The Lowry court found that there was substantial evidence in the administrative proceedings record to support the finding of the Unemployment Insurance Appeal Board that Uber exercised sufficient control over drivers under the TSA to establish an employment relationship. Uber controls the drivers’ access to Uber’s customers, calculates and collects the fares, and sets the drivers’ rate of compensation. Furthermore, even though drivers may choose the route to use, Uber provides a navigation system, tracks the driver’s location on the app throughout the trip, and reserves the right to adjust the fare if a driver takes an inefficient route. In addition, Uber controls the type of vehicle used, precludes certain driver behavior, and uses its rating system to encourage and promote drivers to conduct themselves in a way that maintains “a positive environment” and “a fun atmosphere in the car.” Accordingly, the court found no reason to disturb the Board’s finding of an employment relationship between Uber and the drivers who use its app pursuant to the TSA.
As was noted in the August 2020 Tax Times article, New York courts and governmental entities generally employ the same “three-pronged” (or common law) test for employment status that the IRS uses. The three categories of factors that this test examines are financial control, behavioral control, and the relationship between the parties. In determining whether the driver in this case was an employee of Uber for purposes of the New York State Unemployment Insurance law, the court appears to have focused primarily on the behavioral control and financial control factors, while placing less emphasis on the nature of the contractual relationship created by the TSA. Based on the TSA’s empowerment of Uber to influence a driver’s behavior and to dictate the fares that drivers may charge (and collect), the court seems to have treated the TSA title as a misnomer.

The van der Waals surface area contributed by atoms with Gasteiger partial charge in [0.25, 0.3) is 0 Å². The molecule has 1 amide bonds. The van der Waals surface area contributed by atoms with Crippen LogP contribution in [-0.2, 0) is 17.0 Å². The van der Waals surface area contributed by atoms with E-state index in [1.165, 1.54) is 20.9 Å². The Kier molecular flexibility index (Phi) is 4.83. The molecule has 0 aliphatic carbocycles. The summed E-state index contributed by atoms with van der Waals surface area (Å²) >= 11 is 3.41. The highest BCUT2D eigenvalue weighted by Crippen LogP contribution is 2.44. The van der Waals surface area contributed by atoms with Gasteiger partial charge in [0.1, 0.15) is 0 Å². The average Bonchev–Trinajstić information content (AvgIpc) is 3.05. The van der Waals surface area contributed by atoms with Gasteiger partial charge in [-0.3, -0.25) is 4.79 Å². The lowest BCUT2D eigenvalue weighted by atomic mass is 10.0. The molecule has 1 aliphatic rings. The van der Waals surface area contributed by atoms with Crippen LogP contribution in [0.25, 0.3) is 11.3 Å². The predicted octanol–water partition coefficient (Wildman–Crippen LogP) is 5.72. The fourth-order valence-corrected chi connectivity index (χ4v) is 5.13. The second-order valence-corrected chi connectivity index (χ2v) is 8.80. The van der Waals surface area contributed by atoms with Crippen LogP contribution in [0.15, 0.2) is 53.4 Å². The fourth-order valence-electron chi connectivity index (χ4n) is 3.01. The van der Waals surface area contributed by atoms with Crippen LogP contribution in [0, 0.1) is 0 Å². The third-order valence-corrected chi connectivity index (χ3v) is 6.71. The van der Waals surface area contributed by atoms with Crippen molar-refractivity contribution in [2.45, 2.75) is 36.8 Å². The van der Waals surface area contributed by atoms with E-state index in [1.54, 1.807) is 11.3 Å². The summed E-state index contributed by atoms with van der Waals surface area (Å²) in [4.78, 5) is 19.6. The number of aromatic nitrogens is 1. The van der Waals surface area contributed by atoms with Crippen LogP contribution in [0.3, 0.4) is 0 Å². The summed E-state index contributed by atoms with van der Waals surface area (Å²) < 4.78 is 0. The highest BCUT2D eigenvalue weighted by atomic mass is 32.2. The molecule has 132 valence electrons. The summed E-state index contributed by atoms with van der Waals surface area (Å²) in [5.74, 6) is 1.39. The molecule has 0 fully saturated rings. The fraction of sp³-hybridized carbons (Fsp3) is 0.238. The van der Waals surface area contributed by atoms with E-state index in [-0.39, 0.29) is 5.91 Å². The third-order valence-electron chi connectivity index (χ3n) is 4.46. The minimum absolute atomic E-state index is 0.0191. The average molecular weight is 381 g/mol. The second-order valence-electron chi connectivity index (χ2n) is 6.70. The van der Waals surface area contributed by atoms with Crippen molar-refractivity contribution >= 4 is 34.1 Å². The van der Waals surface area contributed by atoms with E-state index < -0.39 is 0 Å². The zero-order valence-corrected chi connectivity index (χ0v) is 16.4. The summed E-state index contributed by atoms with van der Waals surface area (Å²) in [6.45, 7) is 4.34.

Significantly, this holding regarding Uber drivers is expressly limited to application of the New York State Unemployment Insurance laws. Whether a different outcome would result if these same tests were applied in connection with enforcement of the states’ wage & hours laws or worker compensation statutes, even in the wake of the holding by the New York Court of Appeals in Matter of Vega, remains an open question.
II. California Voters Pass Prop. 22 Addressing Gig Workers
In late 2019, the California legislature enacted Assembly Bill 5 (AB 5), effective on January 1, 2020. The chief impact of AB 5 was to force companies marketing ride-hailing apps—such as Uber, Lyft, and DoorDash—to recategorize as employees drivers who use their respective app that they have been treating as independent contractors.
There were outcries from many in the business community that the “ABC Test” in AB5 would cast many who have traditionally been treated as independent contractors as employees, such as freelance writers, cartoonists, and photographers. At the center of business leaders’ concerns was category B of the ABC Test, which generally requires that a service provider that is characterized as an independent contractor must perform services that are outside the usual scope of the service recipient’s business. In response, California enacted Assembly Bill 2577 (AB 2577) to exempt certain categories of professionals from the ABC Test.